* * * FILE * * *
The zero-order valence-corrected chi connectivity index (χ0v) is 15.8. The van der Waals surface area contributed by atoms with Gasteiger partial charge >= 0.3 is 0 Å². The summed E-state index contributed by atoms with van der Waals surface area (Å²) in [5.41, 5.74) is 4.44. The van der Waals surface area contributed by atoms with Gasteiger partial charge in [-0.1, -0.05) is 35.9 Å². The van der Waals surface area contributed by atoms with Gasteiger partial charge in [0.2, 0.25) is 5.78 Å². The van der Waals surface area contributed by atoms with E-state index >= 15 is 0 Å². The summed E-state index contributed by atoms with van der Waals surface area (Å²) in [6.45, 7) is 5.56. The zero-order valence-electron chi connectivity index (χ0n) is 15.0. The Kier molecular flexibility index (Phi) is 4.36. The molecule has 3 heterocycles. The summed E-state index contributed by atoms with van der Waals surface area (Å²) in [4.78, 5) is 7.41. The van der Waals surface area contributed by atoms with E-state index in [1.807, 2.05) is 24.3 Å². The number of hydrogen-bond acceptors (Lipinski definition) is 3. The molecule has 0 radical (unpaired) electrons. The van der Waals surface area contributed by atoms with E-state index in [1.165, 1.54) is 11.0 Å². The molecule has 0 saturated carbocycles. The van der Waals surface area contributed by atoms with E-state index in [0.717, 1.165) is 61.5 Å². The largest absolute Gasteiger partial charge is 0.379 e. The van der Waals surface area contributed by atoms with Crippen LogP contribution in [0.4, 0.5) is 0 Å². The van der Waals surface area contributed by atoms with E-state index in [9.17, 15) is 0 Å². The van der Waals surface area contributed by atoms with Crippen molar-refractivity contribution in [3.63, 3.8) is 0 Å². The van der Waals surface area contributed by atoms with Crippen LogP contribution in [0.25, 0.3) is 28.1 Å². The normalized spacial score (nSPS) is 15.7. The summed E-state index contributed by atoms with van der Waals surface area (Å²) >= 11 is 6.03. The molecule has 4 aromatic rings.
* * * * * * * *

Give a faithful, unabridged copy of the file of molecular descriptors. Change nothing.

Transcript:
The zero-order valence-corrected chi connectivity index (χ0v) is 15.8. The van der Waals surface area contributed by atoms with Gasteiger partial charge >= 0.3 is 0 Å². The summed E-state index contributed by atoms with van der Waals surface area (Å²) in [5.41, 5.74) is 4.44. The van der Waals surface area contributed by atoms with Gasteiger partial charge in [-0.1, -0.05) is 35.9 Å². The van der Waals surface area contributed by atoms with Gasteiger partial charge in [0.2, 0.25) is 5.78 Å². The van der Waals surface area contributed by atoms with E-state index >= 15 is 0 Å². The summed E-state index contributed by atoms with van der Waals surface area (Å²) in [6.45, 7) is 5.56. The zero-order valence-electron chi connectivity index (χ0n) is 15.0. The Kier molecular flexibility index (Phi) is 4.36. The molecule has 3 heterocycles. The summed E-state index contributed by atoms with van der Waals surface area (Å²) in [4.78, 5) is 7.41. The van der Waals surface area contributed by atoms with E-state index in [1.807, 2.05) is 24.3 Å². The number of hydrogen-bond acceptors (Lipinski definition) is 3. The molecule has 0 radical (unpaired) electrons. The van der Waals surface area contributed by atoms with E-state index in [1.165, 1.54) is 11.0 Å². The molecule has 0 saturated carbocycles. The van der Waals surface area contributed by atoms with E-state index in [0.717, 1.165) is 61.5 Å². The largest absolute Gasteiger partial charge is 0.379 e. The van der Waals surface area contributed by atoms with Crippen LogP contribution in [0.4, 0.5) is 0 Å². The van der Waals surface area contributed by atoms with E-state index in [9.17, 15) is 0 Å². The van der Waals surface area contributed by atoms with Crippen molar-refractivity contribution in [3.63, 3.8) is 0 Å². The van der Waals surface area contributed by atoms with Crippen LogP contribution in [0.25, 0.3) is 28.1 Å². The normalized spacial score (nSPS) is 15.7. The summed E-state index contributed by atoms with van der Waals surface area (Å²) >= 11 is 6.03. The molecule has 4 aromatic rings.